New Photos Show a Two-Faced Pluto
As we anticipate the July 14 New Horizons Pluto flyby, in new images published by the mission team on Wednesday, the small world has revealed it has two faces.
As we anticipate the July 14 Pluto flyby - as NASA's New Horizons spacecraft zips through the dwarf planet's system of moons - in new images published by the mission team on Wednesday, the small world has revealed it has two faces.
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Beginning to look like a fuzzy, slightly paler version of Mars, Pluto seems to have a huge diversity of surface features, even from a distance of over 9.5 million miles (15 million kilometers) and it's beginning to look like the dwarf planet has two very distinct hemispheres. One "face" is smooth, with large dark features; the opposite side appears to have a peculiar series of spots spanning Pluto's equator, all roughly the same size, around 300 miles (480 kilometers) in diameter.
"It's a real puzzle - we don't know what the spots are, and we can't wait to find out," said Alan Stern, New Horizons' principal investigator at the Southwest Research Institute, in Boulder, Colo. "Also puzzling is the longstanding and dramatic difference in the colors and appearance of Pluto compared to its darker and grayer moon Charon."
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Indeed, the difference in color is becoming more pronounced on every image release. Pluto has a ruddy yellow hue, whereas Charon's color appears to have more in common with our moon than Pluto. It is worth noting, however, that these images are still very early in the flyby game, so we'll need to be patient until we start drawing any conclusions about surface composition or whether Pluto possesses clouds in its thin exosphere.
In other news from the Kuiper Belt, the New Horizons infrared spectrometer is online and has detected frozen methane on Pluto's surface. Astronomers have known about the spectroscopic signature of methane on Pluto since 1976, but the mission will study the distribution of this molecule around the dwarf planet to see how it varies.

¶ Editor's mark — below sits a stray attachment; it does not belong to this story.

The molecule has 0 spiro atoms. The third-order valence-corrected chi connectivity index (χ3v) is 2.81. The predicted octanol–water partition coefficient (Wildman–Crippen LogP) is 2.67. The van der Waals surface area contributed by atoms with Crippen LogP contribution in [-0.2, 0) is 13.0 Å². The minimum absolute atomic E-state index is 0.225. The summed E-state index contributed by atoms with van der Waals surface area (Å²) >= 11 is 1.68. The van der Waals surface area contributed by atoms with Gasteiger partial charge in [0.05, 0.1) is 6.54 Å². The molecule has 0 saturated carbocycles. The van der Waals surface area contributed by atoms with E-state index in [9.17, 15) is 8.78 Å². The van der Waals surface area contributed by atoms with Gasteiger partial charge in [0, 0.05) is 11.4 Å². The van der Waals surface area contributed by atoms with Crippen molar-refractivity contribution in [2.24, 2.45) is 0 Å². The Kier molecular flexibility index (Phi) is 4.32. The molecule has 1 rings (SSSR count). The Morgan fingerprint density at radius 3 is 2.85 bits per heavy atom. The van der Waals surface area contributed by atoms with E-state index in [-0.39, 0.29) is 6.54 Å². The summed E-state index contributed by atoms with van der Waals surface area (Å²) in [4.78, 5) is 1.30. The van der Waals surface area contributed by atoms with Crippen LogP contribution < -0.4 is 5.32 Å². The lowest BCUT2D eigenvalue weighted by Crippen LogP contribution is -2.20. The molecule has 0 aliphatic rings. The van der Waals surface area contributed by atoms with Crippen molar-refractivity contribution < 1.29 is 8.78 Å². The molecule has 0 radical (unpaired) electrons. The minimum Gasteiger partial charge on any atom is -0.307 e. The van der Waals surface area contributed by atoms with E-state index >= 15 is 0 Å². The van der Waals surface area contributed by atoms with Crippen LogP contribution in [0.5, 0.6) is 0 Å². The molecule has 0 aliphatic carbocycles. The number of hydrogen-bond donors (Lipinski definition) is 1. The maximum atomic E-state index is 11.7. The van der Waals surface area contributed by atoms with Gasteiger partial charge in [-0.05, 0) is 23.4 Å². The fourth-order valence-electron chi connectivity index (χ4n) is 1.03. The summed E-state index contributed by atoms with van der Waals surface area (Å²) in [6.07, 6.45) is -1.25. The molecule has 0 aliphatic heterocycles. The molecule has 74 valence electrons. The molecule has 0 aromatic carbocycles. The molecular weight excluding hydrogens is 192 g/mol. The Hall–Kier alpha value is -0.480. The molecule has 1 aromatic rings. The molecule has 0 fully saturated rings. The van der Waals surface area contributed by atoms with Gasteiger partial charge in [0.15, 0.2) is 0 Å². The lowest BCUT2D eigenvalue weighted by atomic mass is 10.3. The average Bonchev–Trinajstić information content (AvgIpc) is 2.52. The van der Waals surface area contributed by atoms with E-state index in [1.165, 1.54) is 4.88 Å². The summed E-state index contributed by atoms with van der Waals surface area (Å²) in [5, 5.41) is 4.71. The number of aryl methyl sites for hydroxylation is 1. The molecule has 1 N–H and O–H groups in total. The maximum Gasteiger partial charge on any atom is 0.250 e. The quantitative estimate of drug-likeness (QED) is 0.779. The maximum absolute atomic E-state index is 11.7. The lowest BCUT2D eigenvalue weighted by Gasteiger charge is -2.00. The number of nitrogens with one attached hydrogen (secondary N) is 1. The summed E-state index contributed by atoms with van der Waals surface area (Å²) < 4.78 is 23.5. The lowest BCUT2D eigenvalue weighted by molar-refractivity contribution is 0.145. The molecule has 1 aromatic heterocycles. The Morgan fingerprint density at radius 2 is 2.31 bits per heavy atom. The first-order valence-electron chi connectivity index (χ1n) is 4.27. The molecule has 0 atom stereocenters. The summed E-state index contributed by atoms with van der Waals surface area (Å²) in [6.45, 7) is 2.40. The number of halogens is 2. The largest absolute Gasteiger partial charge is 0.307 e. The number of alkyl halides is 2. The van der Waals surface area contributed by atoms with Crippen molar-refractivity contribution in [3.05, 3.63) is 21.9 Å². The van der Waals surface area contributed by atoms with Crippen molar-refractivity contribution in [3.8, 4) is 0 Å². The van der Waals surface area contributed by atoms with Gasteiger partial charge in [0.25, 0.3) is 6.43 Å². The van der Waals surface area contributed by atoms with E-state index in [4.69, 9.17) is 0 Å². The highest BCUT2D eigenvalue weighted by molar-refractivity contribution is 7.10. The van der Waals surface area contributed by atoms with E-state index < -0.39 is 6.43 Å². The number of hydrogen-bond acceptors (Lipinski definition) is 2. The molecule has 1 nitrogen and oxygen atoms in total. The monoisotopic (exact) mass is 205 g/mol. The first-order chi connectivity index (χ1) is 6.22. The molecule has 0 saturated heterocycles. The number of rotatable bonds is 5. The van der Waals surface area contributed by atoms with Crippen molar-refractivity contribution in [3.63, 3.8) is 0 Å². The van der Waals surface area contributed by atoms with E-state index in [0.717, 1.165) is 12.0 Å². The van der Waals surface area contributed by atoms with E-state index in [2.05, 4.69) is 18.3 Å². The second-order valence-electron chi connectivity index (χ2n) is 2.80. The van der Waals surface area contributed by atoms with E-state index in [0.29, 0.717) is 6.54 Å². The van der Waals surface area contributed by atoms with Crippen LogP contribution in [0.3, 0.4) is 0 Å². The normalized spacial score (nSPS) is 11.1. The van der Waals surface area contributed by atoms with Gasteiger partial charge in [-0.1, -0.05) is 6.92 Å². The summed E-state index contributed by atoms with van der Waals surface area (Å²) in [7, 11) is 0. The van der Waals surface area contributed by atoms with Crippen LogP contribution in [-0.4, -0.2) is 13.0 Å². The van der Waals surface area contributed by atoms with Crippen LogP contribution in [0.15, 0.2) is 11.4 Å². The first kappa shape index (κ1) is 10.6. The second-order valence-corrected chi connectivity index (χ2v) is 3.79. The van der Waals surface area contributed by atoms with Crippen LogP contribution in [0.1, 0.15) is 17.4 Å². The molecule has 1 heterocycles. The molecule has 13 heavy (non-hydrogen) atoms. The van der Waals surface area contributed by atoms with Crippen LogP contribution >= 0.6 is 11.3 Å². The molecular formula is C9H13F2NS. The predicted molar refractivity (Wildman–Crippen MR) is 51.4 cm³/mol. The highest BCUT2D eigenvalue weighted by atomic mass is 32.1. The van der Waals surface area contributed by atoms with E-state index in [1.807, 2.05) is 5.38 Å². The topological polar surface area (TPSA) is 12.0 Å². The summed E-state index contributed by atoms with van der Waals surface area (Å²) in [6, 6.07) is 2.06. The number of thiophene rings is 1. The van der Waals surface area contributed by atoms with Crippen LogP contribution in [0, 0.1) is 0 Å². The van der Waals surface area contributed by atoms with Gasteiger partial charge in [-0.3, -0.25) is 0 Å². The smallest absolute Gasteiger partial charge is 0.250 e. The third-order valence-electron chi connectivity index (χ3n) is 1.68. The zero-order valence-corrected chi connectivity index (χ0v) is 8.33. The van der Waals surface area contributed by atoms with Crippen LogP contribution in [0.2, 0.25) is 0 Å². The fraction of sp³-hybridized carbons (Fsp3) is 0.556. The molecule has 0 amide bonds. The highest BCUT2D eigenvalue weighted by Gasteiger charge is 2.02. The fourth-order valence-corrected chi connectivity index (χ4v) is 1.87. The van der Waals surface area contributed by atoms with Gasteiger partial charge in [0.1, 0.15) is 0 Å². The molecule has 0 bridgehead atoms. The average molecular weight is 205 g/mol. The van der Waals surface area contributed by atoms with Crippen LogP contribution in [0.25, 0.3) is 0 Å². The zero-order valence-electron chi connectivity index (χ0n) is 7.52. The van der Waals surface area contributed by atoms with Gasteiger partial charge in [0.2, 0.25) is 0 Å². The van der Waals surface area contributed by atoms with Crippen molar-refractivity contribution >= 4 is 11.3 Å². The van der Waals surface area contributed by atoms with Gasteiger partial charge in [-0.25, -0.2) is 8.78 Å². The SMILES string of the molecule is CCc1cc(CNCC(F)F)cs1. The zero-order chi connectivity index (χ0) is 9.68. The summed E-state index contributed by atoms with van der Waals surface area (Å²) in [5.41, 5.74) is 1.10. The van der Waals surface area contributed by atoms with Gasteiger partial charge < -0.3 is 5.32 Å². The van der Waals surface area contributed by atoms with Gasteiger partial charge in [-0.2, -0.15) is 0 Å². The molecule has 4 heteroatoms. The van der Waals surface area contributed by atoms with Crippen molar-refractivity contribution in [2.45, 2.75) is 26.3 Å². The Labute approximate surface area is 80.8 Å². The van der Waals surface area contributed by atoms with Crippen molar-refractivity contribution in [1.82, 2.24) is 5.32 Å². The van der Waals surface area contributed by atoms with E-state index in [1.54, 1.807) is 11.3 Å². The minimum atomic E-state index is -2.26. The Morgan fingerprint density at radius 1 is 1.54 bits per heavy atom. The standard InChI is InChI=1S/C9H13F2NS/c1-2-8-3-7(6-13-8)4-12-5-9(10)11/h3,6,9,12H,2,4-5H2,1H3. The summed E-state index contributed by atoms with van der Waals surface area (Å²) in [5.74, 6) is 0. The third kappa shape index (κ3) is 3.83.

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"We already knew there was methane on Pluto, but these are our first detections," said Will Grundy, New Horizons Surface Composition team leader with the Lowell Observatory in Flagstaff, Ariz. "Soon we will know if there are differences in the presence of methane ice from one part of Pluto to another."
The study of methane on Pluto will provide us with more clues as to the composition of the nebula from which our sun and the planets were born from 4.5 billion years ago. In short, this primordial chemical is an open book from the beginning of planetary formation.
As New Horizons continues to approach Pluto, the world is getting bigger, as shown in this awesome series of images captured from May 28 to June 25, 2015:
Pluto shows two remarkably different sides in these color images of the planet and its largest moon Charon taken by New Horizons on June 25 and June 27. The images were made from black-and-white images combined with lower-resolution color data.
The term "dwarf planet" wasn't defined until the infamous International Astronomical Union (IAU) vote in 2006, but this year, 9 years later, we are beginning to get our first ever close-up views of two of our solar system's most famous dwarf planets: Pluto and Ceres.
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Currently spiraling in on Ceres, the innermost dwarf planet inhabiting the asteroid belt between the orbits of Mars and Jupiter, NASA's Dawn spacecraft is slowly revealing a cratered and complex world, details of which that have so far eluded even Hubble's powerful vision. Dawn is scheduled to make final orbital insertion around Ceres in March 2015 where it is destined to remain after its fuel runs out as a permanent human-made satellite of Ceres. A comparison image of the Hubble and Dawn views of Ceres is shown above.
ANALYSIS: NASA Spacecraft Ready to Unlock Ceres' Mysteries
But Dawn is just the first dwarf planet encounter of 2015. In July, NASA's New Horizons mission will flyby Pluto and its system of moons, exploring the mysterious Kuiper Belt. Between Hubble's blurry observations of Ceres and Pluto and this year's NASA encounters, many artists' impressions of these enigmatic worlds have guessed at what lies in store for our robotic explorers. But how do they measure up now we are beginning to see Ceres' and Pluto's surfaces?